Sidi Brahim Mosque
Hegira 6th century / AD 13th century
Abu Hammu Musa II.
The Sidi Brahim Mosque formed part of a site that was known under the name of Yakoubiya madrasa and which included a mausoleum, a zawiya and a madrasa. All that remains of it are the mosque and the mausoleum, the latter being referred to as Sidi Brahim al-Masmoudi. The mosque is of medium size. Its courtyard, surrounded by a gallery on its northern, eastern and western sides, is approximately 11.20 m wide and 10m deep; it is accessed via a projecting doorway on the northern side. The prayer hall, which was initially a simple oratory annexed to the madrasa, eventually became a place of Friday prayer for the local inhabitants. The prayer hall (19 m x 15.40 m inside) is also accessed via two projecting side doorways that each open onto the fourth bay on both the eastern and western sides. Inside one can see five balatat (naves) that are perpendicular to the qibla wall, where each nave is bordered by two rows of rectangular-based pillars that are cruciform or T-shaped and support pointed arches. Neither the walls nor the galleries are decorated in any way. The hexagonal mihrab, crowned by a dome with eight segments, is surmounted by three blind windows, and features a semi-circular arch opening. The framework had been covered in faïence tiles, but it was then refurbished in stucco during 'restoration' works that are currently still in progress in the adjoining tomb of Sidi Brahim. The quadrangular minaret is not especially slender in shape. Its façades are decorated with large diamond-patterned panels held up by three arches. The panel below the diamond pattern features four arches and is entirely covered in mosaic.View Short Description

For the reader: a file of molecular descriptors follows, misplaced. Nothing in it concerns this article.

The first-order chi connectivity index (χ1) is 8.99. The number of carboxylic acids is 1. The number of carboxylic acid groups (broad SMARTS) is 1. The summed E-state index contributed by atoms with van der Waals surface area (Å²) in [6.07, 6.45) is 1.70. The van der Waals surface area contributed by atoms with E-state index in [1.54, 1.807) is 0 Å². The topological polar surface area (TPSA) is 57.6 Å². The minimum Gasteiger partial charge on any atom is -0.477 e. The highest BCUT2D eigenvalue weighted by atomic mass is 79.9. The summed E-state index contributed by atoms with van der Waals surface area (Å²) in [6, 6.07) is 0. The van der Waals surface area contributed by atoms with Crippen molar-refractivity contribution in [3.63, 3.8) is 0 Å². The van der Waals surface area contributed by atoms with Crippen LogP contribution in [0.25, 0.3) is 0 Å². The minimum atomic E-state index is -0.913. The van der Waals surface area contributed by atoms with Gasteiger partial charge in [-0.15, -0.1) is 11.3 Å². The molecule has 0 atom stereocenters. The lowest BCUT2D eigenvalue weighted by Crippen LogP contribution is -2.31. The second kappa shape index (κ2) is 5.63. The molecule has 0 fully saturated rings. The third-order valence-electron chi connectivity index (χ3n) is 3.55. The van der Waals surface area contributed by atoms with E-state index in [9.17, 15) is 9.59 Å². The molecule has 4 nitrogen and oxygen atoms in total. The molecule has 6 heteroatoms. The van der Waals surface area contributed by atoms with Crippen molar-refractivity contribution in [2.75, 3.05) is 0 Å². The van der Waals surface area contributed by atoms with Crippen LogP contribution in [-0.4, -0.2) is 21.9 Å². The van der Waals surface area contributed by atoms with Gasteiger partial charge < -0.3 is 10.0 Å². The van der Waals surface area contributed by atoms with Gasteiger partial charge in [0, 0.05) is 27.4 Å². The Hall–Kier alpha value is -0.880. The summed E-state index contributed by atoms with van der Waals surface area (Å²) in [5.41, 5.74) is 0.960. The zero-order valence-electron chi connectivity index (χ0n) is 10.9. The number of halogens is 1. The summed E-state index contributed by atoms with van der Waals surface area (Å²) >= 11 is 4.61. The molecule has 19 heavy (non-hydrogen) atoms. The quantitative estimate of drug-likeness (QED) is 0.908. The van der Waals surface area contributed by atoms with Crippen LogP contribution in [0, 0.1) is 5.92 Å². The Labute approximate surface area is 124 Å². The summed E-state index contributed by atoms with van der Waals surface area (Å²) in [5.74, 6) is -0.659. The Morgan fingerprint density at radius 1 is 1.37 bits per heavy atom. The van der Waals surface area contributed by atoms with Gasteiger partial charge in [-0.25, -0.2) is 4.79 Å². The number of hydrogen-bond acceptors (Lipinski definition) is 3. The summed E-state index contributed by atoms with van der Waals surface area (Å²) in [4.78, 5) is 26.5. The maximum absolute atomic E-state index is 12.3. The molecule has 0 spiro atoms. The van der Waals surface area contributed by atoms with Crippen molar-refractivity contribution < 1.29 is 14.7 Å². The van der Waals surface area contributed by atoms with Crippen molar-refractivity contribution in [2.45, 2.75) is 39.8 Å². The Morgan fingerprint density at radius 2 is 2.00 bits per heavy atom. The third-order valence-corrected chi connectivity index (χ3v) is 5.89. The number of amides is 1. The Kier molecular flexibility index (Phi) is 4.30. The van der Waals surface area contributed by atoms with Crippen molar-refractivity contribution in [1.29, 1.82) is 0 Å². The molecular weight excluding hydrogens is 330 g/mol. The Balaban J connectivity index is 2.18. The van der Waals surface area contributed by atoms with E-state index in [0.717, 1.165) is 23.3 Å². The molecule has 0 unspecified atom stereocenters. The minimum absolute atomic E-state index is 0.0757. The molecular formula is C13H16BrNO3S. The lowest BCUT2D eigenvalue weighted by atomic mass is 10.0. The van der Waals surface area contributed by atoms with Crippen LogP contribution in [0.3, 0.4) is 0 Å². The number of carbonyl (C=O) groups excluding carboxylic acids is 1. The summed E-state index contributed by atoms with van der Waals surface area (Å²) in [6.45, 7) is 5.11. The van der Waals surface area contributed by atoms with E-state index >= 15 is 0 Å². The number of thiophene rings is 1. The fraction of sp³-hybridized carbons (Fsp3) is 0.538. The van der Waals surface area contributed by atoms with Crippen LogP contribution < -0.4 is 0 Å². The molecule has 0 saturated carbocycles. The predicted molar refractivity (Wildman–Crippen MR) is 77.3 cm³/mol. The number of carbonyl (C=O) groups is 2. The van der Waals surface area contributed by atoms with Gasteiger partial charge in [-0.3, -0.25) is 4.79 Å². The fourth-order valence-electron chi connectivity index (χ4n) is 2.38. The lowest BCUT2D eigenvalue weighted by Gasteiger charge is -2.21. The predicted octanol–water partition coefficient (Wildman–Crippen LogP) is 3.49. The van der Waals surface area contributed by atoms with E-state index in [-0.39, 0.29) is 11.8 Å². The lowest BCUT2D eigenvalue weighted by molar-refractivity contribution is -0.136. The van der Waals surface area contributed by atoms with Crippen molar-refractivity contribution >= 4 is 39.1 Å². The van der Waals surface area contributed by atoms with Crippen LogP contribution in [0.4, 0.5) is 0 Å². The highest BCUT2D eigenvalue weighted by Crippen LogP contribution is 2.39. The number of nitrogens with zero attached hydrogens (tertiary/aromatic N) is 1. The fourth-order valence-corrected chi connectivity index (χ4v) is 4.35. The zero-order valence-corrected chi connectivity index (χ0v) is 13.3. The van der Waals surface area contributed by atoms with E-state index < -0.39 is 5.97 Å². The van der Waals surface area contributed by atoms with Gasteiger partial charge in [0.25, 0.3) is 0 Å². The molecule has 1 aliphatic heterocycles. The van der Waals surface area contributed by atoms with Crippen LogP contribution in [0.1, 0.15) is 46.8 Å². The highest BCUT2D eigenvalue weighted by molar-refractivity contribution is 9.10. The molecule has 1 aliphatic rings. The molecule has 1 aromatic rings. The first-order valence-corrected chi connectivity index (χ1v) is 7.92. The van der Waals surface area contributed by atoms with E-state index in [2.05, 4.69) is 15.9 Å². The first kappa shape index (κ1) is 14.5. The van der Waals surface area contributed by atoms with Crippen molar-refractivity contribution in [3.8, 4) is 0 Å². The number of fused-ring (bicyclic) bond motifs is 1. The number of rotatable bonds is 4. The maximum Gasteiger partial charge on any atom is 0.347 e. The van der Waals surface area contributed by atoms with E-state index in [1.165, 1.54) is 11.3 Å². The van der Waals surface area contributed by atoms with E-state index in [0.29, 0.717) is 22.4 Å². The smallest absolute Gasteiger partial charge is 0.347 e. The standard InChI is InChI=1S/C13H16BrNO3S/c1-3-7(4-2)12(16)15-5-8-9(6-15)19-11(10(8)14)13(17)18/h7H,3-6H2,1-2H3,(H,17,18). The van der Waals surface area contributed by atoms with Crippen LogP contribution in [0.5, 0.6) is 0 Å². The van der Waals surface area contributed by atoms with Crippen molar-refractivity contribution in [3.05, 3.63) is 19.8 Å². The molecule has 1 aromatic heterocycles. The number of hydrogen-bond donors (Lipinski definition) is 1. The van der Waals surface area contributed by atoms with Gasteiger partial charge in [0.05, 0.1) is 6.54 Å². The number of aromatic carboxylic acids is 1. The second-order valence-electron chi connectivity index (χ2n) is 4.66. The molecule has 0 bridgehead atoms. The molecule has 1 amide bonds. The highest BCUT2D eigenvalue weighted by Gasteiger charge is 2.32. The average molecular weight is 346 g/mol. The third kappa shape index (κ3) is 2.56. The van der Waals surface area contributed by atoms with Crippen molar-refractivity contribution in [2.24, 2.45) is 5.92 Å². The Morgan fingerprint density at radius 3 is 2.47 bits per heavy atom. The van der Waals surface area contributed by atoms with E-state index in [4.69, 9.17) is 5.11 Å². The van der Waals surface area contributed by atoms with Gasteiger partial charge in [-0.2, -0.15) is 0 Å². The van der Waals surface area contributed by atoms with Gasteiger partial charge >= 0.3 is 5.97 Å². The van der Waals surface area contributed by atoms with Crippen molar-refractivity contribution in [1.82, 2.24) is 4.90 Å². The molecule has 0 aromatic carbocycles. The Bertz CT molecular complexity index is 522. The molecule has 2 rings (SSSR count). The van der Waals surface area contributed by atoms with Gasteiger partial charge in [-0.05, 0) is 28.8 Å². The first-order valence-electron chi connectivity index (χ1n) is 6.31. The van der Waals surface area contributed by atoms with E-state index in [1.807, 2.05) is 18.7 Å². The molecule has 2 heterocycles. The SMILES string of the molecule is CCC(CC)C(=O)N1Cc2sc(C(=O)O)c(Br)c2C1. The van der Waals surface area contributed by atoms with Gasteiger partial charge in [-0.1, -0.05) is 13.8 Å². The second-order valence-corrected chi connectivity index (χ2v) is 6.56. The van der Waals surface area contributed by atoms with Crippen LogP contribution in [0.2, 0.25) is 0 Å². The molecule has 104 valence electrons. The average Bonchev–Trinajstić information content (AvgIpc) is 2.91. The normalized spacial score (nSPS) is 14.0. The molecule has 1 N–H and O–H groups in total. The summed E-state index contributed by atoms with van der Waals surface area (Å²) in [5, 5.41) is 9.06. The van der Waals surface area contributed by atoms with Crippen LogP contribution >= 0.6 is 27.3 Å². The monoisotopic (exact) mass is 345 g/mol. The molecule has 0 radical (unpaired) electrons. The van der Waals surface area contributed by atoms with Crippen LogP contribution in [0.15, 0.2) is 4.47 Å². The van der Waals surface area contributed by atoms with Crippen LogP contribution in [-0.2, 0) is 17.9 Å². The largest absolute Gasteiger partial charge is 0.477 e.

This mosque was part of a complex that included a mausoleum, a zawiya and a madrasa. The rectangular prayer room opens out onto a courtyard surrounded by galleries and side entrances. Its five naves are lined with pillars supporting pointed arches. The hexagonal mihrab is crowned by three blind windows and a small cupola. The surrounding arch was once framed with earthenware tiles. The square minaret has large diamond-pattern panels, one of which is decorated with mosaics.
R. Bourouiba dates this site to the reign of Abu Hammu Musa II (760-91 / 1359-89).
Bourouiba, R., Apports de l'Algérie à l'architecture arabo-islamique, Algiers, 1986.
Bourouiba, R., L'art religieux musulman en Algérie, Algiers, 1973.
Ali Lafer "Sidi Brahim Mosque" in Discover Islamic Art, Museum With No Frontiers, 2017. 2017. http://www.discoverislamicart.org/database_item.php?id=monument;ISL;dz;Mon01;25;en
Prepared by: Ali LaferAli Lafer
Architecte diplômé de l'École nationale d'architecture et des beaux-arts d'Alger, stagiaire du Centre international pour la conservation et la restauration des biens culturels (ICCROM) à Rome, Ali Lafer a été architecte en chef des Monuments au ministère de la Culture pendant son service civil. Directeur de l'Atelier Casbah chargé des études d'aménagement de la médina d'Alger, il a également enseigné au cours de Tunis pour la formation d'architectes du patrimoine maghrébin. Membre fondateur de l'association “Les amis du Tassili”, il est aussi chercheur dans les domaines de la numérisation de la documentation graphique et du relevé photogrammétrique.
Copyedited by: Margot Cortez
Translation by: Maria Vlotides
Translation copyedited by: Monica Allen
MWNF Working Number: AL 33